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CIF welcomes the Minister’s Proposals to address viability in the residential sector, however, there are a number of areas where the measures do not go far enough.
CIF welcomes the announcements by the Department of Environment and the Department of Finance in respect of the supply of housing; however, the range of measures proposed are very heavily caveated, and substantial further information is to follow.
Speaking in respect of some of this detail, Tom Parlon, Director General stated:
“The principle of a rebate for Development Contributions is very welcome; however, the proposal that it would apply for schemes in excess of 50 units only may be a something that the Government might reconsider in the development of the detail. There are many key sites around our cities that could comfortably accommodate fewer than 50 homes. The problem is, these are unviable by virtue of the mismatch between the cost of construction and the spend available to would-be purchasers. Similarly, the proposal to offer this incentive to house builders located in the Cork and Dublin regions alone will only reinforce the 3-tier economy in existence across the Country. Homes are required across the our towns and cities, and while land prices are lower in those locations, the actual cost of building is almost the same. We see no logic behind the exclusion of the regions from this measure.”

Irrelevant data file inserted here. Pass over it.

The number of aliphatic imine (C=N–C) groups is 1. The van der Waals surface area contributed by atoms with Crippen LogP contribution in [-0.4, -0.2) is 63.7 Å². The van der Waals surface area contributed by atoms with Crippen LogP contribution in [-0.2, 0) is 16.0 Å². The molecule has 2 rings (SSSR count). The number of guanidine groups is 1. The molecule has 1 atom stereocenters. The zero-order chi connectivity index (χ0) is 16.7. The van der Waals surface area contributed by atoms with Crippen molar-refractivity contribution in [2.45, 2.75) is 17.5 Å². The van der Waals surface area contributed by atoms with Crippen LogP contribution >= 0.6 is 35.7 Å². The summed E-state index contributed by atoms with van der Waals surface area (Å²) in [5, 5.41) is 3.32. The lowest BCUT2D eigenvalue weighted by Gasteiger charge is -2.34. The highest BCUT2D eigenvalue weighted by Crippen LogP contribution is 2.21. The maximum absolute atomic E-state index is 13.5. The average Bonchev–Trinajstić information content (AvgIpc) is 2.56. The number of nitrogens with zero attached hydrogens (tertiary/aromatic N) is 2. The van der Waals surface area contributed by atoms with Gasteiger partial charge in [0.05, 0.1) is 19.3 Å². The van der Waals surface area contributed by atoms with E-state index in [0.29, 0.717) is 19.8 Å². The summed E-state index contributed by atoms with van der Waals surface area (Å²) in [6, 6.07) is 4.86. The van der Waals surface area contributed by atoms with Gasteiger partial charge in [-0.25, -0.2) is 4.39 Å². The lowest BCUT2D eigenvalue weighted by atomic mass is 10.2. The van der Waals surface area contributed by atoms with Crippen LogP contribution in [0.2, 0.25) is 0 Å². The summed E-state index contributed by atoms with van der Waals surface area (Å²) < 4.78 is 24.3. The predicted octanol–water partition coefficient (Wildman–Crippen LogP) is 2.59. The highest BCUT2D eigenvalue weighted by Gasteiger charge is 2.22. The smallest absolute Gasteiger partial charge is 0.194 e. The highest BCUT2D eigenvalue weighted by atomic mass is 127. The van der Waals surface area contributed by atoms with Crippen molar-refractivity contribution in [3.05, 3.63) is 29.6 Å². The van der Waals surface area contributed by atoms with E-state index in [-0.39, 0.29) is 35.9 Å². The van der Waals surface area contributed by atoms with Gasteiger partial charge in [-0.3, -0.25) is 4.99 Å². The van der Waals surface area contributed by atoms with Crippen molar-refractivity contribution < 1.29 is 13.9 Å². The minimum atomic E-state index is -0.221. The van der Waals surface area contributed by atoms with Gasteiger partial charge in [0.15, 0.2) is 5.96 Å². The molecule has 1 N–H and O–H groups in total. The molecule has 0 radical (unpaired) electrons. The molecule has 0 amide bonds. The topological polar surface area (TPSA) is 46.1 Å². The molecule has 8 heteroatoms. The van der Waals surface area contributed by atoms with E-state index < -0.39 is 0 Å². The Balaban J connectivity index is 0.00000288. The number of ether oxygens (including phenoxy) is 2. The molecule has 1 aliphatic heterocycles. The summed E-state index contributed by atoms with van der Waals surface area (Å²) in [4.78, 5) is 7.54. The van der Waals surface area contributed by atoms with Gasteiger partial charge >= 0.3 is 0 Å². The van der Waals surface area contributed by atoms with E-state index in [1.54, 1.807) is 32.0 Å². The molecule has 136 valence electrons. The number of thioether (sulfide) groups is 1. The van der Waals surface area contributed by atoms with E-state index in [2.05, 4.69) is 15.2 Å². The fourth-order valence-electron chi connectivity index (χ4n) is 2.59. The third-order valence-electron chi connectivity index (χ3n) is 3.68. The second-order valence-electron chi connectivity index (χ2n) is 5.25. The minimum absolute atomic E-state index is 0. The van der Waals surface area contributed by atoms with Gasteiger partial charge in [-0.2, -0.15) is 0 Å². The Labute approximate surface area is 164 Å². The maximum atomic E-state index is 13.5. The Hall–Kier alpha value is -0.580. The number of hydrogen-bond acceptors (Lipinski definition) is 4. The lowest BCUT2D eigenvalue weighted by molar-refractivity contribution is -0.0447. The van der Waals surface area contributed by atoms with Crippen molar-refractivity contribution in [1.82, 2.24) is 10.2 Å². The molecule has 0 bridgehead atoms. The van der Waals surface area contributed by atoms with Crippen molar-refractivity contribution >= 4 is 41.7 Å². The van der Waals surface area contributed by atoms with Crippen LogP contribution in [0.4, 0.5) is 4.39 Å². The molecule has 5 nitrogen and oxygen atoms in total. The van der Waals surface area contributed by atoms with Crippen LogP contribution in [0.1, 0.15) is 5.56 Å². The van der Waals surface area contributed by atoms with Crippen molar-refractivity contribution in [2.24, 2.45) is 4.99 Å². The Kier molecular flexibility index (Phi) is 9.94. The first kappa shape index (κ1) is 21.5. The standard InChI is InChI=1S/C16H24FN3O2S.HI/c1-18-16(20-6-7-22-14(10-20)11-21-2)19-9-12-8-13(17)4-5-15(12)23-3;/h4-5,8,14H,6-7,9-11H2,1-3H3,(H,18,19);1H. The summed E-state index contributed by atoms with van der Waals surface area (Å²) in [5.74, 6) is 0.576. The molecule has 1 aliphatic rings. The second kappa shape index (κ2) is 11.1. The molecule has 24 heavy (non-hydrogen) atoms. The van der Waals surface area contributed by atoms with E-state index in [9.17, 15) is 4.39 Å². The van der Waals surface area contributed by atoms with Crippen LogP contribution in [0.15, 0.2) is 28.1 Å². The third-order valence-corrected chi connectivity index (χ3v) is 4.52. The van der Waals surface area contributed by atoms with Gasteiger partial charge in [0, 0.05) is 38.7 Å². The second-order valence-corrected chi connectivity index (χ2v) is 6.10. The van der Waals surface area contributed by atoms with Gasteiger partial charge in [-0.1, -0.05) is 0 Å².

The review of apartment standards, and the proposed establishment of a national set of guidelines, are most welcome. Under current arrangements, apartments are simply unviable, and therefore are not being delivered:
“We welcome the proposal to reinstate the 2007 Residential Apartment Guidelines on a national basis. When these were introduced, the Department of Environment believed they would step-change the look and feel of apartment living. But they were never tested over any period of time as the market collapsed, and so they were never really used. They had a provision for Local Authorities to add additional requirements on top of them, which is why we see such additional cost and disparity across the Country. Reinstating these Guidelines will not risk a return to the ‘shoebox’ apartment – as some people are suggesting – these 2007 Guidelines were introduced as the culture of longer term and family apartment living was established in our towns and cities. We think it is important to remove the additional costs arising from unnecessary and excessive standards, which have been applied since that time, and this will help in the delivery of new homes.”